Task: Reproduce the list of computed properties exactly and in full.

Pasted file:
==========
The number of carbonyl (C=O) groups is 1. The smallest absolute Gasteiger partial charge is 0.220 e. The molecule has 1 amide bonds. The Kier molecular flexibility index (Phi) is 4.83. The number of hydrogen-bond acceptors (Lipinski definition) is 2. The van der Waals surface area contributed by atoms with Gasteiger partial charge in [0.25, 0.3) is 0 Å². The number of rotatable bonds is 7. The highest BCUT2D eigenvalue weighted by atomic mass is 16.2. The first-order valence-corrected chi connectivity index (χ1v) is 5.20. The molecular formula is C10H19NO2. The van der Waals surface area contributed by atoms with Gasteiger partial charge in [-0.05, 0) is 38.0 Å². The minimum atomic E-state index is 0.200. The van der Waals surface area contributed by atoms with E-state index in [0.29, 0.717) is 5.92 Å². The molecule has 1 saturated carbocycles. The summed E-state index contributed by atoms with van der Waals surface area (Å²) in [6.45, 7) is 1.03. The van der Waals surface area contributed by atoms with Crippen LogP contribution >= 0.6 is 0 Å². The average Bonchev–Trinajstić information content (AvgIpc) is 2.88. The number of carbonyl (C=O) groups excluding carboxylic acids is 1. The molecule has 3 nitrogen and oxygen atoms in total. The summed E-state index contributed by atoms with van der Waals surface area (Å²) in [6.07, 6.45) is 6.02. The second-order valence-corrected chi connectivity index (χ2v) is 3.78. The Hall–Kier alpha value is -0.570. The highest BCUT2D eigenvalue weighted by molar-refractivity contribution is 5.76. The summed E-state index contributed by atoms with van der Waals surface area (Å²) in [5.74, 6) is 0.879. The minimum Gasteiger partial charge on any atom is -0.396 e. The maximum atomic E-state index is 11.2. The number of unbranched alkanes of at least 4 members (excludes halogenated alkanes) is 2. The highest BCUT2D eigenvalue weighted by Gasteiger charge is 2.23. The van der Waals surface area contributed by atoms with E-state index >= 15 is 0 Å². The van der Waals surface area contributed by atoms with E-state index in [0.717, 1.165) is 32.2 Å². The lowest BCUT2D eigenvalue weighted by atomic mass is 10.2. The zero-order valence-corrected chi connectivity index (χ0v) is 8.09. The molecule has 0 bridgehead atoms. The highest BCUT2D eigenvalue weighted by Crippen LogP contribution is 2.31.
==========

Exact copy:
The number of carbonyl (C=O) groups is 1. The smallest absolute Gasteiger partial charge is 0.220 e. The molecule has 1 amide bonds. The Kier molecular flexibility index (Phi) is 4.83. The number of hydrogen-bond acceptors (Lipinski definition) is 2. The van der Waals surface area contributed by atoms with Gasteiger partial charge in [0.25, 0.3) is 0 Å². The number of rotatable bonds is 7. The highest BCUT2D eigenvalue weighted by atomic mass is 16.2. The first-order valence-corrected chi connectivity index (χ1v) is 5.20. The molecular formula is C10H19NO2. The van der Waals surface area contributed by atoms with Gasteiger partial charge in [-0.05, 0) is 38.0 Å². The minimum atomic E-state index is 0.200. The van der Waals surface area contributed by atoms with E-state index in [0.29, 0.717) is 5.92 Å². The molecule has 1 saturated carbocycles. The summed E-state index contributed by atoms with van der Waals surface area (Å²) in [6.45, 7) is 1.03. The van der Waals surface area contributed by atoms with Crippen LogP contribution >= 0.6 is 0 Å². The average Bonchev–Trinajstić information content (AvgIpc) is 2.88. The number of carbonyl (C=O) groups excluding carboxylic acids is 1. The molecule has 3 nitrogen and oxygen atoms in total. The summed E-state index contributed by atoms with van der Waals surface area (Å²) in [6.07, 6.45) is 6.02. The second-order valence-corrected chi connectivity index (χ2v) is 3.78. The Hall–Kier alpha value is -0.570. The highest BCUT2D eigenvalue weighted by molar-refractivity contribution is 5.76. The summed E-state index contributed by atoms with van der Waals surface area (Å²) in [5.74, 6) is 0.879. The minimum Gasteiger partial charge on any atom is -0.396 e. The maximum atomic E-state index is 11.2. The number of unbranched alkanes of at least 4 members (excludes halogenated alkanes) is 2. The highest BCUT2D eigenvalue weighted by Gasteiger charge is 2.23. The van der Waals surface area contributed by atoms with E-state index >= 15 is 0 Å². The van der Waals surface area contributed by atoms with E-state index in [0.717, 1.165) is 32.2 Å². The lowest BCUT2D eigenvalue weighted by atomic mass is 10.2. The zero-order valence-corrected chi connectivity index (χ0v) is 8.09. The molecule has 0 bridgehead atoms. The highest BCUT2D eigenvalue weighted by Crippen LogP contribution is 2.31.